by Omer Selim Sher in Ottawa
Today is the 73rd founding anniversary of the historic student organization Bangladesh Chhatra League (BCL). Student Movement, Democratic Movement, Freedom Struggle and Great Liberation War — in a word, there are many glorious chapters of BCL linked with every glorious period of the history of the country. However, sadly the past glory has now faded considerably.
On January 4, 1948, Father of the Nation Bangabandhu Sheikh Mujibur Rahman established the oldest and most historical student organization in the country. The journey of BCL officially started at Fazlul Haque Hall of Dhaka University under the leadership of Bangabandhu on that day to take a stand against Urdu, the state language imposed by the then government of Pakistan. Although it was named ‘East Pakistan Muslim Chhatra League’ at the time of its establishment, the word ‘Muslim’ was dropped shortly after. And with the independence of the country, activities were started under the name ‘Bangladesh Chhatra League’.
Bangabandhu said, ‘The history of Chhatra League is the history of Bengalis.’ After the establishment of Awami League as a fraternal organization with the policy of ‘Education, Peace, Progress’, the language movement of 1952, the education movement of ’62, the 6-point and 11-point movements of ’66, the mass uprising of ’69, the ’71 Chhatra League leaders and activists have played an unforgettable role in all the progressive democratic movements including the war of liberation, the anti-dictatorship movement of ’90 and the movement for the establishment of caretaker government in ’96.
Student community and political observers have noticed that the tradition of Chhatra League has been changing from gray to gray since the 1990s.As soon as the Awami League came to power, the leaders and workers of the Student organization became dominant in academies and in neighborhoods, cities and ports, extortion, snatching of tenders, buying and selling of contracts, occupation of dormitories, admissions and seat trade, etc.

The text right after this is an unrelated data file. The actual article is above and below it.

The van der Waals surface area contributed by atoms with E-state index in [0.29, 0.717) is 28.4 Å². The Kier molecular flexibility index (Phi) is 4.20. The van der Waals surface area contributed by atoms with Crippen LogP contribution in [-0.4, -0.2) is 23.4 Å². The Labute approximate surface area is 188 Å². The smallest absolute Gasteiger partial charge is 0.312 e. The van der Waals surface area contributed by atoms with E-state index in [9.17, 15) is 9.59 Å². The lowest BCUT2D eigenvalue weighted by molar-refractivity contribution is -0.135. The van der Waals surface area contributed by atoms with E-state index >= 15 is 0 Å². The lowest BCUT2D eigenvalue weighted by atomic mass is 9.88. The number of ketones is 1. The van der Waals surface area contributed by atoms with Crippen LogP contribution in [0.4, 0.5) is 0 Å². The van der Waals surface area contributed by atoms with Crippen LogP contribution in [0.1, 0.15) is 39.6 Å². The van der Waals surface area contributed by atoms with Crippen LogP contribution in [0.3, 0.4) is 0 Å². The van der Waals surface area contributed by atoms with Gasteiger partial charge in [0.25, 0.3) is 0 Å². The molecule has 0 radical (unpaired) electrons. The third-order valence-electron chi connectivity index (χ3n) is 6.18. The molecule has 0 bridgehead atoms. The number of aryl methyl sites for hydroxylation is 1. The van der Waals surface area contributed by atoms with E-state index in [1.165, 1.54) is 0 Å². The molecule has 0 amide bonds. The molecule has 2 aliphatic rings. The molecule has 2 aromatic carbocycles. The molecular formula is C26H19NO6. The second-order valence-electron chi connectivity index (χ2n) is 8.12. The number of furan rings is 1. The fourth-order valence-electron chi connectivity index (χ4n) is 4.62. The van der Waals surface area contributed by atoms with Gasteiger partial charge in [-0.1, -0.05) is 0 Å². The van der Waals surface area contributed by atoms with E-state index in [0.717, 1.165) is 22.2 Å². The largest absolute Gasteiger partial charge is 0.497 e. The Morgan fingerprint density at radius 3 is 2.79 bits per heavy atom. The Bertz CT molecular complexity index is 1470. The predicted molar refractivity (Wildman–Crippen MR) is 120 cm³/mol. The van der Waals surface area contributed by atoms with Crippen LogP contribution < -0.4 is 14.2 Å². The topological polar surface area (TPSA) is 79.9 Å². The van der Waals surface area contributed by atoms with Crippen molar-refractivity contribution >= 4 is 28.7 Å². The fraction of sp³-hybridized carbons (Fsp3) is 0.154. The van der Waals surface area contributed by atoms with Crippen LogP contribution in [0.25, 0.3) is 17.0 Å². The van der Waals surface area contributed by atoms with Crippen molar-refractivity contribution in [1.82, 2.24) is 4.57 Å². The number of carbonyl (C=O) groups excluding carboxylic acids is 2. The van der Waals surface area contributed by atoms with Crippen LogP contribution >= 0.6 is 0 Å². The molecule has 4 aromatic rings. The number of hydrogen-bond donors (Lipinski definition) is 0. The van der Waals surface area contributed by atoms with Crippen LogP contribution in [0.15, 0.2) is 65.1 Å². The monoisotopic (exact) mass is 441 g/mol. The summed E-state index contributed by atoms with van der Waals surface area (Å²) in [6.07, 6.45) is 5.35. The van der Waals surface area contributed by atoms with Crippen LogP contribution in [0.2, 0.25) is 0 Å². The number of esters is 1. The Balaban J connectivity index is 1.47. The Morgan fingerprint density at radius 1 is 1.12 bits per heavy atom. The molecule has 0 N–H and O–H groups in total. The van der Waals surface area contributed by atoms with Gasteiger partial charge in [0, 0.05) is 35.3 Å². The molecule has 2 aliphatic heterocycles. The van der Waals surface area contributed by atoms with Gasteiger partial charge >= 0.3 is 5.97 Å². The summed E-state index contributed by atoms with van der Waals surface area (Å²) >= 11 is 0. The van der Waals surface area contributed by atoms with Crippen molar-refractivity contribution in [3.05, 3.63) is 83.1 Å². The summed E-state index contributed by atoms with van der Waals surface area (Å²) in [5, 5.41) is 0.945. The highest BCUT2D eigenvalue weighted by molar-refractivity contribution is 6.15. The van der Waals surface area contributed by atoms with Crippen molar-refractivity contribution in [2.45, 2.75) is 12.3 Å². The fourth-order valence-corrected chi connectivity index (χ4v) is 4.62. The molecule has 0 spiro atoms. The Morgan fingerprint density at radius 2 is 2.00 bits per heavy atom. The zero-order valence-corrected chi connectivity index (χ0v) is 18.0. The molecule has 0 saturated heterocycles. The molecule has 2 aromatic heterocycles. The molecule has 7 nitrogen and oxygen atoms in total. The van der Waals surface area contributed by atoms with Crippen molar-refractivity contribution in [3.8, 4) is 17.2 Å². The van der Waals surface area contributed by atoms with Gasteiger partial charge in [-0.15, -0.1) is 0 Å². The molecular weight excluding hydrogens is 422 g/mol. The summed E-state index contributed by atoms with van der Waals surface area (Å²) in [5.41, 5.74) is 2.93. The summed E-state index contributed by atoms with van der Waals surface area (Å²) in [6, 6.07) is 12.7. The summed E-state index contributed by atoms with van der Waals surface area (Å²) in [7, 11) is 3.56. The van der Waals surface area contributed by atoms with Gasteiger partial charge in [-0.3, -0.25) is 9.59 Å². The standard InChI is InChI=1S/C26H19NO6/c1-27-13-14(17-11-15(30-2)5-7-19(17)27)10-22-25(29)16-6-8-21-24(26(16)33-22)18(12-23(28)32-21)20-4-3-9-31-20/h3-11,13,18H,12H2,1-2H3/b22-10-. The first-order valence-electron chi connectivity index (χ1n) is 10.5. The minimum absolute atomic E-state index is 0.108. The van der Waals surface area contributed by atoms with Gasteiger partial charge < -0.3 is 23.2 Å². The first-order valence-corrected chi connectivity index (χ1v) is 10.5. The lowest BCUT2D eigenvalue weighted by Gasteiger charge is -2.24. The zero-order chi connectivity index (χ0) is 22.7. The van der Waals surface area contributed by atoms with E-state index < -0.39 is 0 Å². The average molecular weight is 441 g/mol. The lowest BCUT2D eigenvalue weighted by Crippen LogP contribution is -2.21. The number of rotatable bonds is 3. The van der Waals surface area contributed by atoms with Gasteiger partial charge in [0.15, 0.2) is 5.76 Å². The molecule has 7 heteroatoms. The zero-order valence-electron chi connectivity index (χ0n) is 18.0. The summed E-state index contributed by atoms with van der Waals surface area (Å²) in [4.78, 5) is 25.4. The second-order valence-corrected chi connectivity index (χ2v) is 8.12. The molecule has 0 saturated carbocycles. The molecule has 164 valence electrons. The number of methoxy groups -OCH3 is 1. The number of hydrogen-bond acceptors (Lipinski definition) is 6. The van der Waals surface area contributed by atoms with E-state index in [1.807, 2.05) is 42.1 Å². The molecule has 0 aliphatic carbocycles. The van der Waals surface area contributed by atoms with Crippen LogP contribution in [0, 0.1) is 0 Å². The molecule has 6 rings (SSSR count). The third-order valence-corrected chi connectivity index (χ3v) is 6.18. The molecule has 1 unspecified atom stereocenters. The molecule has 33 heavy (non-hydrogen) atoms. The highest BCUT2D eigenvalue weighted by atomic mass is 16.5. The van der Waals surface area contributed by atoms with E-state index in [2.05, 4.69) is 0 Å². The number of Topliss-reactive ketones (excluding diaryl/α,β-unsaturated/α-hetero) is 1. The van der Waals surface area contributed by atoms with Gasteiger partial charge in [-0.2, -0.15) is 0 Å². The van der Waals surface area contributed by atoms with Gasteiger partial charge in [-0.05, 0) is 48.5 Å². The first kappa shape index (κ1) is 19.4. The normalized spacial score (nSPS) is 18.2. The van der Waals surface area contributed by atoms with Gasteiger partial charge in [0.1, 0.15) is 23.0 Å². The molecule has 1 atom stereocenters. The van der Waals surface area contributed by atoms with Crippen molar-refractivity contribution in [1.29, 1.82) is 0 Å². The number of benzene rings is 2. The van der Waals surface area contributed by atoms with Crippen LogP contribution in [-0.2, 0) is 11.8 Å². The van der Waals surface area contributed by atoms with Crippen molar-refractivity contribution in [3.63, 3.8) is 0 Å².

The use of illegal firearms in addition to domestic weapons also became a nightmare for them. Many students have died in battles with rival student organizations and even more so in internal battles. Even serious crimes like rape and violence against women are being named by some. Many say that due to these misdeeds of BCL, much of the development and success of the last eleven years of the present government has faded away. As much as the supporters of the government themselves are annoyed with this, there is also anxiety in all quarters. However, many local leaders of the BCL, who have been involved in criminal activities using party posts, have been arrested and tried during the tenure of this government.
Due to glorious tradition of the student league, some recent activities of a class of leaders and activists have pushed the entire organization in the face of harsh criticism. The question is, at this end of the long journey, did the present BCL go astray? Many say that the history of BCL formed by Bangabandhu has faded away due to recent activities.
The nation’s passion, love, respect and pride were expressed that with BCL, many are seriously questioning whether the status of the organization is still intact. Even Awami League President and Prime Minister Sheikh Hasina and many top leaders of the party have sometimes expressed anger over the role of BCL. She warned in harsh language and also gave various directions to protect the image.
The present leadership of BCL has claimed that strict organizational steps are taken as soon as any crime is committed in the name of the organization. At the same time, the leaders feel that it is not right to blame the organization for all the incidents.
As a former BCL member and activist, we all want to regain that glorious tradition of the league that existed in our time in the 60s and 70s.
I will end this piece with a quote from Late Syed Ashraful Islam, “If you want to do politics, don’t get involved in corruption. And if you want to be corrupt, don’t get involved in politics. ”
Omer Selim Sher is a retired Professor of Economics at Algonquin College, Ottawa, Canada, and a researcher on South Asian politics.